I've been thinking about diving back into my blogging for a couple months now. With today's announcement from President Obama of his support for my marriage, I figured it's the right time.
My lack of fondness for the President is no secret. I feel like he's been the Campaigner in Chief for most of his presidency. And I feel many of the promises he made in 2008 have been thrown out the window for new campaign promises this year. On key policy initiatives -- the Keyston pipeline, Obamacare -- I disagree with him. This isn't to say I'm a Romney fan; We'll simply get to him in another post.
But today I'm proud of the president. He didn't have to vocalize his support for gay marriage, but he did. It made me very, very happy and somehow more fulfilled.
I know I'm now more likely to vote for him today than I was yesterday.
Yet this one has the potential for a net loss in votes. He already had the vast majority of the gay community in his back pocket. He now risks losing some of those middle-of-the-road voters in swing states like North Carolina and Colorado who may not like this one bit. He didn't want to talk about this now, but the media forced his hand. Still, he spoke with eloquence and dignity on the issue. He deserves praise for all of it.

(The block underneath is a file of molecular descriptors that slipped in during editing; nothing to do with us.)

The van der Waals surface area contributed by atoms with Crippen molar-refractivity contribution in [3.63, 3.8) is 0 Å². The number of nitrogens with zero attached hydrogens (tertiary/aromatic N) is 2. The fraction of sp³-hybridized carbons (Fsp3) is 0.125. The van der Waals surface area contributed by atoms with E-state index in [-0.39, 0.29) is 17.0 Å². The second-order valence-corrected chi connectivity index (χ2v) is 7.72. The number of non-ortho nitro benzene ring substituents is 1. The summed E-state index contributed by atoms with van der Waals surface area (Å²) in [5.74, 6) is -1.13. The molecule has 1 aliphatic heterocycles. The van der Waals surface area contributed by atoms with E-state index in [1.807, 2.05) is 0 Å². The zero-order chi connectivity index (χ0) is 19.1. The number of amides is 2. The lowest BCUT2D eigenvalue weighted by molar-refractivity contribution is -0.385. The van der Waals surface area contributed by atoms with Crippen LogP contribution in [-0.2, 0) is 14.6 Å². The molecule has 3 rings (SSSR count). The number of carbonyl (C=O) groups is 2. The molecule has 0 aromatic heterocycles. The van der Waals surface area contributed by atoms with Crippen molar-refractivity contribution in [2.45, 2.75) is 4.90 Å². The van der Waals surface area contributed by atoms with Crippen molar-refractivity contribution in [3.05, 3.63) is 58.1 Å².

Unfortunately, Log Cabin Republicans (whose efforts I generally support) quickly lashed out at the president:
“That the president has chosen today, when LGBT Americans are mourning the passage of Amendment One, to finally speak up for marriage equality is offensive and callous,” said R. Clarke Cooper, Log Cabin Republicans Executive Director. “Log Cabin Republicans appreciate that President Obama has finally come in line with leaders like Vice President Dick Cheney on this issue, but LGBT Americans are right to be angry that this calculated announcement comes too late to be of any use to the people of North Carolina, or any of the other states that have addressed this issue on his watch. This administration has manipulated LGBT families for political gain as much as anybody, and after his campaign’s ridiculous contortions to deny support for marriage equality this week he does not deserve praise for an announcement that comes a day late and a dollar short.”
Sorry, but Obama doesn't deserve this reaction. Nothing is served by it. In a couple days, next week...sure, let's talk about the cost of his delayed support. But not right now. Not in this moment. The president deserves to bask in his praise right now; He'll get plenty of attacks without those of us in the gay community shooting spitballs at him.
Now we just need Robin Roberts to turn around and make a big announcement of her own. That would be poetic.